I stay with the McNallys. I have never spent a night in Belfast except within their walls. I have never thought of the city without thinking of them. I ring Maureen at around noon each day to inform her of my movements; I return each night before dark.

When you've been reviewing books regularly for more than a decade, as I have, you start to hope for something rare or innovative to come along, something that will astonish you and break new ground. Then you read The Last House of Ulster and you realize that's not what you wanted at all. You wanted something a lot more rare, a lot more astonishing -- an honest, intimate story.

I've always looked to fiction for that kind of intimacy; nowadays, though, nonfiction is just as likely to provide it. In an age where Oprah and Geraldo are coaxing confessions out of guests daily, where we know more than we want to know about 0. J. Simpson and Hugh Grant, you might think that the one thing we don't need is another personal story. But the opposite is true. There is a real absence of personal stories that are genuinely personal, that are not self-serving or doctored or trivial. In other words, stories that are allowed the latitude to be ambiguous, contradictory, human. Perhaps that's why even writers renowned for their fiction like John Updike, Philip Roth, and V. S. Naipaul have done some of their best recent work (Self-Consciousness, Patrimony, and A Way in the World respectively) by dispensing with the filter of invention.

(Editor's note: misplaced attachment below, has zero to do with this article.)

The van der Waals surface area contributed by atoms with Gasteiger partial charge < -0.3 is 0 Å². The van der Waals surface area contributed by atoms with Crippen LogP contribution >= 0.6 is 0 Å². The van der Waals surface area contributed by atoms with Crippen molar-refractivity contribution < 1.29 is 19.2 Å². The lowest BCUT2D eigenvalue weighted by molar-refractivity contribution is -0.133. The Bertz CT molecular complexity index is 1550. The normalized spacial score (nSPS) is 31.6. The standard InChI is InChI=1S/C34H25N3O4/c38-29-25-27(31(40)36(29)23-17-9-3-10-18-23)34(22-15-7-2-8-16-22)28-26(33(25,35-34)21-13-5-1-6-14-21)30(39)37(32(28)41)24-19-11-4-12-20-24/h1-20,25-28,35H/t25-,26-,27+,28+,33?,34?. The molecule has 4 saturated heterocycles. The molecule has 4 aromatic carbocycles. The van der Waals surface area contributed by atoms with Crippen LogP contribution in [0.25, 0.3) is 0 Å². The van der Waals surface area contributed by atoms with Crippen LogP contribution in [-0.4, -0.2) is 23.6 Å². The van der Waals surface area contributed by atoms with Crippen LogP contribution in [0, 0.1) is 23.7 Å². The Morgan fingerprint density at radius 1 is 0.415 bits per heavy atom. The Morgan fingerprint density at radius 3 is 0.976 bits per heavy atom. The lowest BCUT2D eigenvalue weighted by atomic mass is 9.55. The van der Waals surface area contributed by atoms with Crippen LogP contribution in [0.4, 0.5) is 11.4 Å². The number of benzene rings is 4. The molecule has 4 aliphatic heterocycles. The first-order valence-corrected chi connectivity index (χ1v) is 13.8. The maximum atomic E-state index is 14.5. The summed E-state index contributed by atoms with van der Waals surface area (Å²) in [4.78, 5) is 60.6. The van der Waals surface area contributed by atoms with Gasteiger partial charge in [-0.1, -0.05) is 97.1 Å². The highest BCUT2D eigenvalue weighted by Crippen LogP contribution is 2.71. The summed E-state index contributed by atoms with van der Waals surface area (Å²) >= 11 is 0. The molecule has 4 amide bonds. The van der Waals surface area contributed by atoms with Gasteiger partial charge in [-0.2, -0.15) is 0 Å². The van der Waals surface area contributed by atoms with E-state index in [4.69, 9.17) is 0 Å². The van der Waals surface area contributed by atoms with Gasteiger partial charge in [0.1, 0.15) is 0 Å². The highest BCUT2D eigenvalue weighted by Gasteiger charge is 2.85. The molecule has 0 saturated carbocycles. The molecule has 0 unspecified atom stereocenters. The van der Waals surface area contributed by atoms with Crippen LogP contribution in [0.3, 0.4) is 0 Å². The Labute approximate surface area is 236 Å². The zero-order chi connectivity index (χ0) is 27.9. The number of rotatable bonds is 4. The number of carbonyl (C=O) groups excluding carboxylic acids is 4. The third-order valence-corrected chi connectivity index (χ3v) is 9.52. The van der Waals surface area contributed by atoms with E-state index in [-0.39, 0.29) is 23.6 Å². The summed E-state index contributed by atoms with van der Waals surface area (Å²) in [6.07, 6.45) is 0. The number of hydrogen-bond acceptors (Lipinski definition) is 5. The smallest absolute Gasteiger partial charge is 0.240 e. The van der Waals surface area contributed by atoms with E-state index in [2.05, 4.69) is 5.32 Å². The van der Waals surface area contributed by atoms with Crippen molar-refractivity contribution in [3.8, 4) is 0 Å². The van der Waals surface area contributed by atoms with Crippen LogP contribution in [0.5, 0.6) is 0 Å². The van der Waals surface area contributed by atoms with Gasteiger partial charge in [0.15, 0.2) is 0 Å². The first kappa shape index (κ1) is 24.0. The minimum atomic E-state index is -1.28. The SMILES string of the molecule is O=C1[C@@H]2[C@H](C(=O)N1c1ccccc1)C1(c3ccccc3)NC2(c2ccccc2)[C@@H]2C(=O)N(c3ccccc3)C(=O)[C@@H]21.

Likewise, some of the most compelling books published in this country in recent years have been memoirs. In addition to The Last House of Ulster, I'm thinking of David Macfarlane's The Danger Tree (199 1), Karen Connelly's Touch the Dragon (1992), Ernest Hillen's The Way of a Boy (1993), Clark Blaise's I Had a Father (1993), and Sharon Butala's The Perfection of the Morning (1994). What these books have in common is that they all take the traditional subject matter of non-fiction -politics, history, travel, sociology, nature -- and enrich it with memory and personal experience. The result is something closer to autobiographical fiction than non-fiction.

CLARK BLAISE has been writing about his own life -- his father and mother, their troubled marriage and eventual divorce -- ever since his first collection of short stories, A North American Education, appeared 22 years ago. What's more, he has never made a secret of the fact that this was his turf and that "like a dog tied to a post and then forgotten" he had "sniffed every inch of (it) ... dug it up ... soiled it." Which made it even more surprising when Blaise felt the need two years ago to switch from autobiographical fiction to autobiography with I Had a Father.

You might have even suspected Blaise of jumping on the memoir bandwagon -- "it's in the air these days, middle- aged children calling their parents back," he says in I Had a Father -- except that he had already begun to explore the blurring line between fact and fiction several years earlier in Resident Alien (1986), a fascinating mix of personal essays and short stories. In "The Voice of Unhousement," the essay that introduces the collection, Blaise says: "It's alchemy, taking the facts, the common language, the world and characters we know, and transforming them into something never before seen, hitherto unknown and forever fresh." And while Blaise is talking about autobiographical fiction here, he could just as easily be talking about creative non-fiction.